Thursday, September 25, 2008

What to Do on a Date



What to Do on a Date - 1950

The National Council on Family Relations

“What to Do on a Date” is a 1950s educational short film. It chronicles a boy who is trying to figure out how to plan an appropriate date for the girl he likes, Kay. The script is a mix of voiceover and action/dialogue, teaching the basics of asking a girl out and how to perform on a date.

What is most interesting about this short is the fact that it is educational. Educational shorts were frequently used in schools, especially to discuss topics deemed important but not easily broached by the teacher (I definitely had my fair share of short film viewing experiences in elementary school about “inappropriate touching” and “female development.”

If you take away the narration, this short can be analyzed like any other narrative. Boy asks girl out but is unsure if she will like where he is taking her. Boy and girl both have fun at scavenger sale. Girl agrees to go out with boy again; simple short narrative structure.

There are interesting sex roles that come out of the short that speak a lot to the times. In the first sequence, Kay is carrying groceries into the house. Then when she is at the rummage sale she makes the lunch. When her date asks her "You make the sandwiches?" she replies, "Gladly!" Personally, I've never heard someone so excited about making sandwiches before. As for the men, they are seen first playing catch and then doing manly tasks at the scavenger sale, such as installing fixtures and doing heavy lifting.

The reason that these are important is because this short is meant as in instruction manual for young people. It was made by The National Council on Family Relations, in conjunction with RCA. This illustrates an interesting change from the conservatism of the studios in the 50s, compared with studios’ need today to push society’s limits.

It is interesting that the educational aim of this is expressed in narrative, short film form. One of the reasons why I chose to analyze this piece was because it challenges our notions of what defines a short film. You could argue that because it is somewhat instructional that it falls outside the category of a film and into some amorphous sector of video without narrative structure. However, because the film uses the idea of the classic narrative to illustrate the “proper” way to date, it then comes back to fitting exactly into the traditional short film category. Again this argument is circular and exactly why I chose this short.


Christine Barndt

11 comments:

Paul Brown said...

There is something so kitschy about these movies that makes them so wonderful.

Anonymous said...

I love this short film. To me, this film defines what a classic film is like- black and white, proper way of speech and defined women and men's roles. I wonder if people took this seriously and did everything that they told you to do... and the outcome?

Anonymous said...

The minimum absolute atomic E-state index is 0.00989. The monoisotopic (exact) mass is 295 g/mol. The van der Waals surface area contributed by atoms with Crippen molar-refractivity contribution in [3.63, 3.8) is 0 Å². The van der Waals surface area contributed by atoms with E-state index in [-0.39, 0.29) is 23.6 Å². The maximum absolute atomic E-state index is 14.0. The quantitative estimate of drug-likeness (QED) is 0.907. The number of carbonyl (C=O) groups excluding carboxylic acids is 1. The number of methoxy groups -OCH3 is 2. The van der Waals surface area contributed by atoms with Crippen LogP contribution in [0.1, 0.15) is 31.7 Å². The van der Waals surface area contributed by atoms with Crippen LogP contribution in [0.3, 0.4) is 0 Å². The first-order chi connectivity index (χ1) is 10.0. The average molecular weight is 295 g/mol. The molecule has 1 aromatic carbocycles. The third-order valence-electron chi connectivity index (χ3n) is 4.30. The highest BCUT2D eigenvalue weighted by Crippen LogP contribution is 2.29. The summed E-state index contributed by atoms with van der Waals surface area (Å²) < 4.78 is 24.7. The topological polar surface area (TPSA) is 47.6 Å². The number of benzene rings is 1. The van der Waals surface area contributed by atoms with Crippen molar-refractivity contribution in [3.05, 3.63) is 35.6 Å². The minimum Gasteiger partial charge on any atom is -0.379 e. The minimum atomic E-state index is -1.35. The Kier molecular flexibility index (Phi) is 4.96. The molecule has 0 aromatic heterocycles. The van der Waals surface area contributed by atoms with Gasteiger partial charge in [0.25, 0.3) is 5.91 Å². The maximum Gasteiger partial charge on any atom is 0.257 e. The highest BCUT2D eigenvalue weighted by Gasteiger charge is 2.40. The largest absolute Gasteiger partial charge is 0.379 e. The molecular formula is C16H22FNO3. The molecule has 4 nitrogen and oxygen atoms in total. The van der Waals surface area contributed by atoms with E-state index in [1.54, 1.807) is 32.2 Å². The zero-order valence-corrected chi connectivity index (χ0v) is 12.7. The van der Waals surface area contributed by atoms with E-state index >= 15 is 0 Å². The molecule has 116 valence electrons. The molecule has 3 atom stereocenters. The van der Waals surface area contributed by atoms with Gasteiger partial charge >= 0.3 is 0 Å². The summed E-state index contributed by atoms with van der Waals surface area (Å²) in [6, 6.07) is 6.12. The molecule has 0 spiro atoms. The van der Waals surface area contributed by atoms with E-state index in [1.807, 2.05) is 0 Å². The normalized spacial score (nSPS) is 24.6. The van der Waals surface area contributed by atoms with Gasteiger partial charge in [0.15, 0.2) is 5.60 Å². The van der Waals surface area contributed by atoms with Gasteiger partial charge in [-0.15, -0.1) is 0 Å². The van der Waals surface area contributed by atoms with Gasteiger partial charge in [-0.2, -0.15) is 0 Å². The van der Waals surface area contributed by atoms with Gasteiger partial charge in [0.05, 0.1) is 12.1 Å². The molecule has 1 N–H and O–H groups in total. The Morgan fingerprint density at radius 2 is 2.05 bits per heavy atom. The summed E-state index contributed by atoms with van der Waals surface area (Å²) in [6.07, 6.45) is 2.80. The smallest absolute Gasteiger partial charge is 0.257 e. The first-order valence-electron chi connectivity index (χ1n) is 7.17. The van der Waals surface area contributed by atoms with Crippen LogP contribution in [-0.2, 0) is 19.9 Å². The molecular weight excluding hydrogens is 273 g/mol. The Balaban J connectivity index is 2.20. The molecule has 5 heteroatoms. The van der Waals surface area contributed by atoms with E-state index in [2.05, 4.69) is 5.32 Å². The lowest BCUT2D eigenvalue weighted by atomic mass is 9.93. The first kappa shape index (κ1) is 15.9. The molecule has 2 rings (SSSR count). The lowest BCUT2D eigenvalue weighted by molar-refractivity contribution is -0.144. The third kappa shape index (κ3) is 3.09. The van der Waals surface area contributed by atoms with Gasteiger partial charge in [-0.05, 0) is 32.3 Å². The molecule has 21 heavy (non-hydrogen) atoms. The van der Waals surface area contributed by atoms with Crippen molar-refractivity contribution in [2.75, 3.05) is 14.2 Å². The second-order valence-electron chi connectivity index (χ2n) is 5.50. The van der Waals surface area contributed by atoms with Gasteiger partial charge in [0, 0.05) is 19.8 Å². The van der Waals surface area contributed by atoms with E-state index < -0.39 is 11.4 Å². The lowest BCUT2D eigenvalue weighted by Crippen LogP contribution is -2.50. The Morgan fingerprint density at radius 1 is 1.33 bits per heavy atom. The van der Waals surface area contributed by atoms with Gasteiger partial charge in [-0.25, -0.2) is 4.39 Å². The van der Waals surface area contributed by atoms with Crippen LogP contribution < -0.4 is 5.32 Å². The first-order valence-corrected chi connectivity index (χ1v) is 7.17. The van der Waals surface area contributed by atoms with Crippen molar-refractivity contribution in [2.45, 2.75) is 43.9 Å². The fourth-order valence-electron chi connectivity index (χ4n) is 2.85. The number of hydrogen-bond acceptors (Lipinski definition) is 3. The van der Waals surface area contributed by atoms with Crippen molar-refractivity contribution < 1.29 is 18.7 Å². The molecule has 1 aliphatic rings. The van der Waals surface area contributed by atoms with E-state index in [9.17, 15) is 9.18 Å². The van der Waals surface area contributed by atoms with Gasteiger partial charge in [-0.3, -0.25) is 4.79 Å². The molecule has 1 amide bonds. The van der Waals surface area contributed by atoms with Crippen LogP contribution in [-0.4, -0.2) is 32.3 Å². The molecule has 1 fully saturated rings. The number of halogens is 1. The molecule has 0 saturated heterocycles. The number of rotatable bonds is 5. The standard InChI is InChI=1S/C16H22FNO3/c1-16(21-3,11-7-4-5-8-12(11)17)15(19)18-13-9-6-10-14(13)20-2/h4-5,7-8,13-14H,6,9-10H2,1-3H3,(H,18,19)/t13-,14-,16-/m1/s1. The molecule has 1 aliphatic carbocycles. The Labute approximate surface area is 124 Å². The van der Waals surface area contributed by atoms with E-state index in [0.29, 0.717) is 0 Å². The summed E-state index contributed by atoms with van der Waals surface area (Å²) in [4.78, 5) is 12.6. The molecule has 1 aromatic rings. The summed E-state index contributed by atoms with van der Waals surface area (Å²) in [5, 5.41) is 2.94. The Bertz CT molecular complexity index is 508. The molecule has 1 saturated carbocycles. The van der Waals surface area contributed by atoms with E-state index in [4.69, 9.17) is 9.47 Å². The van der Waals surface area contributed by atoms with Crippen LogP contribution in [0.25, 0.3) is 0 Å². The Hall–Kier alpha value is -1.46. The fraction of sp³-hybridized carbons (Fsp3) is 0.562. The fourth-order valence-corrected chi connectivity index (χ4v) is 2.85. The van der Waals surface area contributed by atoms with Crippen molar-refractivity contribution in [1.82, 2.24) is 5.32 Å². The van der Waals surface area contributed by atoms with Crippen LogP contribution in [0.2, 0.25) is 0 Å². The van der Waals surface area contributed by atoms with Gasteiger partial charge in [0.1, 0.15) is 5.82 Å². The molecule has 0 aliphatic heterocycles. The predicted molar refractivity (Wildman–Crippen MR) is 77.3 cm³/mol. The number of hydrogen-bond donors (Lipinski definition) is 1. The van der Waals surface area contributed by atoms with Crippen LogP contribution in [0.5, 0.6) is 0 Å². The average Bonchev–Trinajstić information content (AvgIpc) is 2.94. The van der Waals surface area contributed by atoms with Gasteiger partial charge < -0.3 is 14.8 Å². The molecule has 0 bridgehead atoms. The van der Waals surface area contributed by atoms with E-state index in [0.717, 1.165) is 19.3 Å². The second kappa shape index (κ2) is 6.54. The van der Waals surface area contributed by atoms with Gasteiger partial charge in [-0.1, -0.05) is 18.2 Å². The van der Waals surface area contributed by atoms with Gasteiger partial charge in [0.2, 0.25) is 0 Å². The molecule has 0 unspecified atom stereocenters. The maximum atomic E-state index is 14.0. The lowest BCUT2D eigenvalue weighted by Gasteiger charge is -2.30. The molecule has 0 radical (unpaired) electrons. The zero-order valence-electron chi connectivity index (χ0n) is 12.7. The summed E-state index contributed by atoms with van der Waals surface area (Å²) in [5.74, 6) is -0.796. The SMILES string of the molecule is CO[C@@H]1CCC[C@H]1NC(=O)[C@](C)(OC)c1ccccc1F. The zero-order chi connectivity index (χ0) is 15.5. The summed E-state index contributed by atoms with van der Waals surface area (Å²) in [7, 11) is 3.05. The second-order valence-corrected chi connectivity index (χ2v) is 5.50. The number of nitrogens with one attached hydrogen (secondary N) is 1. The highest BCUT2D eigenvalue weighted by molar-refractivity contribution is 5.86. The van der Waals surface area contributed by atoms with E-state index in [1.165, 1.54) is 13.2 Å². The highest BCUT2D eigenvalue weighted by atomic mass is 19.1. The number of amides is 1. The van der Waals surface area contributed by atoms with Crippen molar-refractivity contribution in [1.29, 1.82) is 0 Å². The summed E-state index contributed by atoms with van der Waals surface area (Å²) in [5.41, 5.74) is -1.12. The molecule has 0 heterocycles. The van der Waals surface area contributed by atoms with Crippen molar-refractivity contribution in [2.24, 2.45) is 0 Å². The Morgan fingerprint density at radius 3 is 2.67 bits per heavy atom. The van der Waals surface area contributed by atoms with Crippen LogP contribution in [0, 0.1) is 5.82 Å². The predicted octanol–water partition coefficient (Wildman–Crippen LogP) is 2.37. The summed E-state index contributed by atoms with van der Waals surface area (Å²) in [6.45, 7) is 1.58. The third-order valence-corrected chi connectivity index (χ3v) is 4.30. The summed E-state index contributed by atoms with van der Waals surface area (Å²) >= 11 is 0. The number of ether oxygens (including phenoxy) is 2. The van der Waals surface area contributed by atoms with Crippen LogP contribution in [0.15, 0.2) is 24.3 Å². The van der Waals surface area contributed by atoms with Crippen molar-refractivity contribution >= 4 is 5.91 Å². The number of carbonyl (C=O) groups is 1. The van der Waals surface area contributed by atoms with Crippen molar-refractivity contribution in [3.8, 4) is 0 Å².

It must be very interesting to a young person that we defined roles this way 60 years ago. I have no doubt you would not be "glad" to make the sandwiches for the men doing "heavy lifting".

Anonymous said...

What i think is interesting is the timelessness of this film in the sense that even today boys have no idea what girls like and girl are still seen as a mystery. This film was really swell.

Anonymous said...

I loved watching this. For a college student today, this movie is almost like a film because it seems so foreign to us! It's hard to believe that this was made as a non-fiction film and, as such, it serves as as a form of entertainment.

Anonymous said...

This is something a Sunday school teacher would show for the "sex" class.

Anonymous said...

i remember seeing these ed shots in school only I was just glad to get out of class for an hour, never mind getting the point of the "brainwashing" schools were trying to do to us

Anonymous said...

It's very strange watching a video like this without the silhouette of theater seats at the bottom of the screen with three heads making witty and sarcastic remarks.

The same Film, but watched via "Mystery science Theater 3000."

http://jp.youtube.com/watch?v=GVytXppIFw0

Its interesting how outdated media can get "recycled" and recieve new life as a different means of entertainment.

Anonymous said...

Ahh, sandwiches born from many, many years of sexual repression. Mmmmmm.

Christine Barndt said...

I really wish the person who gave me the link to the mystery science theater version would identify themselves. This is amazing! But besides that, it does throw out another interesting idea of disposability. With the media culture we live in, anything made can then be twisted, remade, and used in a variety of fashions. I feel like going into a rant on responsible media creation, but I hold my tongue....and possible finish watching the mystery science theater version :)

Anonymous said...

haha maybe i should have watched this before a started to date. Weiner roast anyone??